JMU researchers zero in on solution for managing invasive tegu lizards
In research designed to help manage the pesky invasive species in Florida and Georgia, Bukovich spent hours upon hours watching video of the reptiles as they explored a Y-shaped maze. She then described her research as co-lead author of a scientific paper published Aug. 12 in the peer-reviewed journal, PLOS ONE, detailing results and research methods.
Argentine black and white tegus are native to eastern and central South America, but have been brought to the U.S. by exotic animal breeders and people who keep them as pets, said Rocky Parker, a biology professor at JMU who has funding from the U.S. Department of Agriculture for the tegu research. Males can grow to more than four feet long while females generally grow to about three feet long. Their appetite for eggs makes them problematic in Florida and Georgia.
“They are very good at finding and eating any egg that is on the ground or that is accessible to them,” Parker said. “They are a massive threat to native ground-nesting birds and most of the native ground-nesting birds in Florida are threatened species.” Tegus also are a menace to turtles, crocodiles, alligators and other animals that lay eggs, he said.
The best way to manage an invasive species, Parker said, is to remove the females so the animals can’t reproduce. Finding an effective way to remove female tegus is the goal of the research, and so far, the results are positive. The research shows for the first time that female tegus follow male scent trails during mating season, a result that offers hope they can be lured into traps.
For her part, Bukovich spent hours watching video of male and female tegus that were released into a Y-shaped maze under various scent scenarios to study their behavior, and to describe behaviors in a way that other researchers involved in the project would be consistent in describing what they observed.
“When the lizard pauses, all observers need to be able to identify that as a pause,” Bukovich said. “We know a pause is when the lizard remains still for three seconds or more. We needed a definition of each behavior so each observer described the behaviors the same way.” Other behaviors observed and explained included head movements and tongue flicking.
The research showed that male and female tegus follow scent trails of other tegus during and outside of mating season, from March to May, but female tegus exhibited stronger trailing abilities than males, who tended to be more passive, and made quicker decisions in which way to go in the maze. The papers states that, “Given the strong female response to odor, sex-specific targeting of tegus via application of a conspecific (belonging to the same species) chemical cue in traps could enhance removal rates of females during the breeding season.”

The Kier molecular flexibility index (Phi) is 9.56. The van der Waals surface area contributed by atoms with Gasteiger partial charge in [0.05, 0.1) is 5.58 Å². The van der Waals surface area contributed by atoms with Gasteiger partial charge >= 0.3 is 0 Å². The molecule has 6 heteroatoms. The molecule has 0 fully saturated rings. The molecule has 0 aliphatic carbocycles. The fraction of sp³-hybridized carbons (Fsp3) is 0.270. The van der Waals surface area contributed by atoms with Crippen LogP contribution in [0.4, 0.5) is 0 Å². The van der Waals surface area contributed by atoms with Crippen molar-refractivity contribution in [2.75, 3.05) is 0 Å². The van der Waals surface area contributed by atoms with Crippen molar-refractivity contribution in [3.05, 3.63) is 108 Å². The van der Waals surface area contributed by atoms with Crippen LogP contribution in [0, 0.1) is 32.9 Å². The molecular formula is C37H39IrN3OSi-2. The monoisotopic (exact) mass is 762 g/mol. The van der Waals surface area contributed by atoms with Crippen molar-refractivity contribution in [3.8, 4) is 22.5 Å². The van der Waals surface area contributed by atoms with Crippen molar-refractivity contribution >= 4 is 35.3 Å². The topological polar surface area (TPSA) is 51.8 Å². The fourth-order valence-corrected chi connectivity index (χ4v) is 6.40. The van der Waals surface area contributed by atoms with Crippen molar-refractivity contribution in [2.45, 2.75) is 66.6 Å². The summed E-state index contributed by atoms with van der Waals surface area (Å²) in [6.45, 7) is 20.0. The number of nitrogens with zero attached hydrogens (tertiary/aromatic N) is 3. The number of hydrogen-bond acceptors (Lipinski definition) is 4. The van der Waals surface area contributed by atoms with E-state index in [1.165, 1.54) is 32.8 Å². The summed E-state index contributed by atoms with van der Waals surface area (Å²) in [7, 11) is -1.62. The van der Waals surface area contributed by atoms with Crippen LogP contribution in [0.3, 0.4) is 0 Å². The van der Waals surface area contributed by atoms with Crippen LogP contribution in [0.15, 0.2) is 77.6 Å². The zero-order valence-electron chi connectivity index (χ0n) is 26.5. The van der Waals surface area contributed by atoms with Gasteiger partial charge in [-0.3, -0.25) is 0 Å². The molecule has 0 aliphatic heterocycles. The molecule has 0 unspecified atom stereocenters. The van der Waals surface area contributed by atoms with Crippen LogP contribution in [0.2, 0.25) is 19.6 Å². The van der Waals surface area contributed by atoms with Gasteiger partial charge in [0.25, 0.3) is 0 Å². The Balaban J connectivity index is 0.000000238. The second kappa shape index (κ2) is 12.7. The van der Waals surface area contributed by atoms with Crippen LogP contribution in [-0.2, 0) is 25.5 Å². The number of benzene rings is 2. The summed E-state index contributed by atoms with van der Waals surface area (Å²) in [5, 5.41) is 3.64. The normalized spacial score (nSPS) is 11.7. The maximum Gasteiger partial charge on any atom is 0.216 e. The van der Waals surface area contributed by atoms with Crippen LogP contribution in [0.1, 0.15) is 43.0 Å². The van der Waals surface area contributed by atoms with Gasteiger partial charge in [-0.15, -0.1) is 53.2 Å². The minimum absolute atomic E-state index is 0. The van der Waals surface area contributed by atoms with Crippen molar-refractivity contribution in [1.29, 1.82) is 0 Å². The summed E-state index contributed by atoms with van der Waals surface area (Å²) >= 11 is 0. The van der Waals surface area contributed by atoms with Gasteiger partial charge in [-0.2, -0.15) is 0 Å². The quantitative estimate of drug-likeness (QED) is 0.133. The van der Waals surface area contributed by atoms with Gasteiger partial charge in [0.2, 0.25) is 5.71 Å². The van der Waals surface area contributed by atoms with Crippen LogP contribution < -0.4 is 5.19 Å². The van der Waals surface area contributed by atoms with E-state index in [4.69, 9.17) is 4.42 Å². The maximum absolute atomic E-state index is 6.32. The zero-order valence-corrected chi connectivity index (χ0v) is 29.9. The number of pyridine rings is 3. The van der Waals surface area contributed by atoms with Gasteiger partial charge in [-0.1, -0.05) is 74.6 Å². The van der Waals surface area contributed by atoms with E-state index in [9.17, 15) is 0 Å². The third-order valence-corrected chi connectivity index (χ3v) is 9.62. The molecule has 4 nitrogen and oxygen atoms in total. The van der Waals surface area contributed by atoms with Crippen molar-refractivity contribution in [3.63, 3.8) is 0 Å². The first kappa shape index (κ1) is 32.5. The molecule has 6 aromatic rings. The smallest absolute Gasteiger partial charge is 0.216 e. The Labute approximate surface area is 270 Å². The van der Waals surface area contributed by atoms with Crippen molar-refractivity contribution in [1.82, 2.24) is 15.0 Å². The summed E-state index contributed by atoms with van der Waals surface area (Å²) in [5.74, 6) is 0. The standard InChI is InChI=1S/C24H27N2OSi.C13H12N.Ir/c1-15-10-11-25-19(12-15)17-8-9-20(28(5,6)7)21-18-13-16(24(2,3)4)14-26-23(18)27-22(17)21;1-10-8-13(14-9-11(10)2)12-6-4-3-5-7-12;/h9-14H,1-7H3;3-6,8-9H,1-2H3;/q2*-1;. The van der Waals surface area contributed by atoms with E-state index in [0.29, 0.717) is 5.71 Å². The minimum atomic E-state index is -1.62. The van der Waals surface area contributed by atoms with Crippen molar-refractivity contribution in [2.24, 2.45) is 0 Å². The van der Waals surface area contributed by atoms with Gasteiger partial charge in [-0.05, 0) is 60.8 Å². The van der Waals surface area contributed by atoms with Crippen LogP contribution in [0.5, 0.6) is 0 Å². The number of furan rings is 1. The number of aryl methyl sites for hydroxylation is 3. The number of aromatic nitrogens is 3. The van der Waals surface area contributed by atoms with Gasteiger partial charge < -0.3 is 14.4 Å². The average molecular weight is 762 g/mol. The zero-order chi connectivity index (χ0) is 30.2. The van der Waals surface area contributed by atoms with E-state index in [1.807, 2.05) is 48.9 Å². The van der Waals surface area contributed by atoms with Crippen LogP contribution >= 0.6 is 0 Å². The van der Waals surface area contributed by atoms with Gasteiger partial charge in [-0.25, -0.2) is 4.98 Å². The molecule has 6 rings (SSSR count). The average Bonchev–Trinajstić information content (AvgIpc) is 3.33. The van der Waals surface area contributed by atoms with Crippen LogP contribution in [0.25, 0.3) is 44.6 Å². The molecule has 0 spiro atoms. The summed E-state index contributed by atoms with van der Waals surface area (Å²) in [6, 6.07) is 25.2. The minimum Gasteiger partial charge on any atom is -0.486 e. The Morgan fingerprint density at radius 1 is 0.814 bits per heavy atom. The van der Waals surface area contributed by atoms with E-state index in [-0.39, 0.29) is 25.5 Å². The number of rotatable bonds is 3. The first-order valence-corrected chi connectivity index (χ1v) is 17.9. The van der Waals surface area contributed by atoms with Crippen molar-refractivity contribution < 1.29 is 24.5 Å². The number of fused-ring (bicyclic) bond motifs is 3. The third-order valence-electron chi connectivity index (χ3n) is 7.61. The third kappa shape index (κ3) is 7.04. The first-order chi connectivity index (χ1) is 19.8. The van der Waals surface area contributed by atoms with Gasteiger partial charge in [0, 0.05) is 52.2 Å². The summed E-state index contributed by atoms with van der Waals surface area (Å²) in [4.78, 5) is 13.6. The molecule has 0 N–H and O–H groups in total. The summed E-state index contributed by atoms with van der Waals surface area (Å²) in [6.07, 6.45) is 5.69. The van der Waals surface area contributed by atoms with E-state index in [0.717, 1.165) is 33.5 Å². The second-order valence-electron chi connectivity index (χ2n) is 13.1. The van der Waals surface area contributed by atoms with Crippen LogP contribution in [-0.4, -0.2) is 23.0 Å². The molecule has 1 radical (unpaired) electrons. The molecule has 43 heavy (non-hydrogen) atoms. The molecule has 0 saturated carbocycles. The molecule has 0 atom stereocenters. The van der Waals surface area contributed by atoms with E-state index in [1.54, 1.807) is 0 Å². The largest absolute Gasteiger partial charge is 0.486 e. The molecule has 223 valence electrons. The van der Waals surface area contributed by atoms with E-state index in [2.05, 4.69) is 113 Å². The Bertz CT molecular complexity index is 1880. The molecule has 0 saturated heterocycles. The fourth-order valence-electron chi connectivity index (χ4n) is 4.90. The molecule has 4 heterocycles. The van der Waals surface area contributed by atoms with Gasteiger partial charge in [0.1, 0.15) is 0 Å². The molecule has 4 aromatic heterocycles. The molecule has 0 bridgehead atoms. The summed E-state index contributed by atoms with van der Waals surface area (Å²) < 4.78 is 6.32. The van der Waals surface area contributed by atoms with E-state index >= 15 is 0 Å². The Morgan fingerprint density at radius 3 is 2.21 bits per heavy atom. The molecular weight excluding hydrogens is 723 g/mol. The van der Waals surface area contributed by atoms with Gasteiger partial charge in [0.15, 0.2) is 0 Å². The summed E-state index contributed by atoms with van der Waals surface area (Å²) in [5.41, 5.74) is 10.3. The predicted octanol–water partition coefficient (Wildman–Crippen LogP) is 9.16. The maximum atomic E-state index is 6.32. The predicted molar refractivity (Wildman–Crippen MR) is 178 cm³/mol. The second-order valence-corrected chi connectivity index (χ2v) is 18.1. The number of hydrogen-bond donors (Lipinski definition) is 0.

“The first thing I noticed was how decisive the females were,” Bukovich said. “When we opened up an arm of the maze, the females would bolt out and make their decision, but the males were very meticulous and would come out very slow and hesitant.”
Added Parker, “If females are zooming through their environments looking for those cues, that would be extremely exciting from a management perspective.”
Most of the research and the writing was completed before the COVID-19 pandemic, but Parker said it could have been done during the pandemic because it does not require fieldwork. “One of the reasons we collaborate with USDA on these projects is because USDA pays for JMU undergrads to do remote work,” he said. “We were already set up to work remotely. If all of that money had been tied to us flying down to Florida to work, we wouldn’t have been able to.”
Bukovich is also working with Parker on research into managing Burmese pythons in south Florida, another project that is done remotely and is being funded by the U.S. Geological Survey.
The tegu research is continuing and Parker wants to find out if female tegus will follow scents extracted from the shed skins of males.